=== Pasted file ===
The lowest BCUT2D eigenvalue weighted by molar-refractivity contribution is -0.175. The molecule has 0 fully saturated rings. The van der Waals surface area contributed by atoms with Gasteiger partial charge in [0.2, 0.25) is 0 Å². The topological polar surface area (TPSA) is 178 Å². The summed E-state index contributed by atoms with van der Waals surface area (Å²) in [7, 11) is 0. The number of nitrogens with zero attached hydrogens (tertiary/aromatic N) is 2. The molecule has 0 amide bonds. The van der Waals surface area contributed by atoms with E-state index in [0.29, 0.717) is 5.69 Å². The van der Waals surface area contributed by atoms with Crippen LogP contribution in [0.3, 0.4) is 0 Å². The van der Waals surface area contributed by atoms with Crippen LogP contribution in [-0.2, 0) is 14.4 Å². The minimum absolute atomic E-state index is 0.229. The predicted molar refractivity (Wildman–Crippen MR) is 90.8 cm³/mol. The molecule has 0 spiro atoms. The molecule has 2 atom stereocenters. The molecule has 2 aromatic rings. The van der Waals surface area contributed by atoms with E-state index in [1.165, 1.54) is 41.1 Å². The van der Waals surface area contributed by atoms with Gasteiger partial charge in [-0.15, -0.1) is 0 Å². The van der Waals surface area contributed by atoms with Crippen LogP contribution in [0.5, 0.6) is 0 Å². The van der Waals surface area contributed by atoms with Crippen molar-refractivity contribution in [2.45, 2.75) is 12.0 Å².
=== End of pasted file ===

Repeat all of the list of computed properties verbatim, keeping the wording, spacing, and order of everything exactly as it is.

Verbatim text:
The lowest BCUT2D eigenvalue weighted by molar-refractivity contribution is -0.175. The molecule has 0 fully saturated rings. The van der Waals surface area contributed by atoms with Gasteiger partial charge in [0.2, 0.25) is 0 Å². The topological polar surface area (TPSA) is 178 Å². The summed E-state index contributed by atoms with van der Waals surface area (Å²) in [7, 11) is 0. The number of nitrogens with zero attached hydrogens (tertiary/aromatic N) is 2. The molecule has 0 amide bonds. The van der Waals surface area contributed by atoms with E-state index in [0.29, 0.717) is 5.69 Å². The van der Waals surface area contributed by atoms with Crippen LogP contribution in [0.3, 0.4) is 0 Å². The van der Waals surface area contributed by atoms with Crippen LogP contribution in [-0.2, 0) is 14.4 Å². The minimum absolute atomic E-state index is 0.229. The predicted molar refractivity (Wildman–Crippen MR) is 90.8 cm³/mol. The molecule has 0 spiro atoms. The molecule has 2 atom stereocenters. The molecule has 2 aromatic rings. The van der Waals surface area contributed by atoms with E-state index in [1.165, 1.54) is 41.1 Å². The van der Waals surface area contributed by atoms with Gasteiger partial charge in [-0.15, -0.1) is 0 Å². The van der Waals surface area contributed by atoms with Crippen LogP contribution in [0.5, 0.6) is 0 Å². The van der Waals surface area contributed by atoms with Crippen molar-refractivity contribution in [2.45, 2.75) is 12.0 Å².